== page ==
EU nationals who have applied under the scheme and whose status is pending continue to have the right to live and work in the UK until they receive an outcome.

In these circumstances you should input the individual’s share code to the online service which should show you their Certificate of Application, proving their outstanding application under the Scheme and providing evidence of their temporary right to work.

If the individual does not have a Certificate of Application, they may have an acknowledgement letter/email.

In this case, you should request a right to work check on this document from the Employer Checking Service (ECS) and retain a copy of the letter/email as well as the response from the ECS as evidence of your right to work check.

If an EU national cannot provide any of these documents and has not applied under the EU Settlement Scheme, they must provide evidence of another status giving them the right to work in the UK, such as being a dependant or being sponsored under the points-based system.

Employees without status under the EU Settlement Scheme

If an EU national does not have the right to work under the EU Settlement Scheme or any other route, the approach you should take will depend on whether they were employed by you before 1st July.

Employing EU nationals from 1st July

If an EU national you are planning to employ from 1st July onwards does not pass the online right to work check service and cannot provide you with any of the approved listed documents set by the government as evidence of their right to work in the UK, you should not employ them.

If the individual may be eligible to apply under the EU Settlement Scheme, you should encourage them to do so but you should not employ them until they have valid evidence of their right to work in the UK.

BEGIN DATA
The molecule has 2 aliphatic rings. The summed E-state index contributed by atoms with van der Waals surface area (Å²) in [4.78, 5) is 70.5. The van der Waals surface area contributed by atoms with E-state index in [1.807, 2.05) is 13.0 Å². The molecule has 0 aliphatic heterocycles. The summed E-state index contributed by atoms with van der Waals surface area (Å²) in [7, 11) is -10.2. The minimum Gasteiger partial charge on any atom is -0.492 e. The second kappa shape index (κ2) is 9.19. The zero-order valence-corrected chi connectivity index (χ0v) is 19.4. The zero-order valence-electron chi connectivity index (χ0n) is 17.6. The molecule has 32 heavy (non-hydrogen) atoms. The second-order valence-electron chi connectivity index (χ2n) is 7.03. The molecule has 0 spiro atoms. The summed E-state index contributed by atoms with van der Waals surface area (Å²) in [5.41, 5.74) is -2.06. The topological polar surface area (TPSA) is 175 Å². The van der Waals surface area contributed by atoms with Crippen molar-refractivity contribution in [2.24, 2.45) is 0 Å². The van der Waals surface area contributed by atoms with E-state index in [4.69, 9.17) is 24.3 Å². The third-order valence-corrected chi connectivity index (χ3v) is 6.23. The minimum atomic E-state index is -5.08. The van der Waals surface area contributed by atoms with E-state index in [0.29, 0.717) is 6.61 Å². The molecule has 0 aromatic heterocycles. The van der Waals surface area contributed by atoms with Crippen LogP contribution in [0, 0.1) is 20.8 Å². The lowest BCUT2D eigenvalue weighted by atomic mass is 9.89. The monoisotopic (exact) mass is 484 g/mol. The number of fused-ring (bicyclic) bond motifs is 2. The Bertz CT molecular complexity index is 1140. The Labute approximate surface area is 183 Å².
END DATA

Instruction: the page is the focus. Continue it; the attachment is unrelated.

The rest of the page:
EU nationals you employed prior to 1st July 

If you discover that one of your EU employees has not applied under the EU Settlement Scheme and therefore no longer has the right to work in the UK, you should encourage them to make a late application as soon as possible.

Late applications to the EU Settlement Scheme are permitted if the individual has a reasonable excuse for missing the deadline, such as medical incapacity or extenuating personal circumstances.

The government has introduced a transitional system, whereby until 31 December 2021 you can continue to employee EU nationals who started working for you before 30 June 2021, provided they submit a late application to the EU Settlement Scheme.

Government guidance on this system explains that:

  • You should ask the employee to apply under the EU Settlement Scheme within 28 days and provide you with their Certificate of Application or email of acknowledgement as soon as they receive it.
  • Once you receive the certificate or confirmation email, you should approach the ECS who will provide you with a Positive Verification Notice (PVN), giving the employee temporary right to continue working in the UK for 6 months pending the outcome of their application.
  • You should conduct a follow up check before the PVN expires and the ECS will either provide you with the individual’s status under the EU Settlement Scheme or a further PVN.
  • If the employee’s application is unsuccessful or they fail to apply within 28 days, you should terminate their employment in line with company procedure, as they will no longer have the right to work in the UK.

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About the author 

James Rowland

James is the Commercial Director at Neathouse Partners and regularly writes articles surrounding issues in HR & Employment Law. Outside of the office, James is a keen Cricketer, playing in the Cheshire League for Nantwich CC. He also loves going to watch his football team, Crewe Alexandra. Feel free to connect with James on LinkedIn.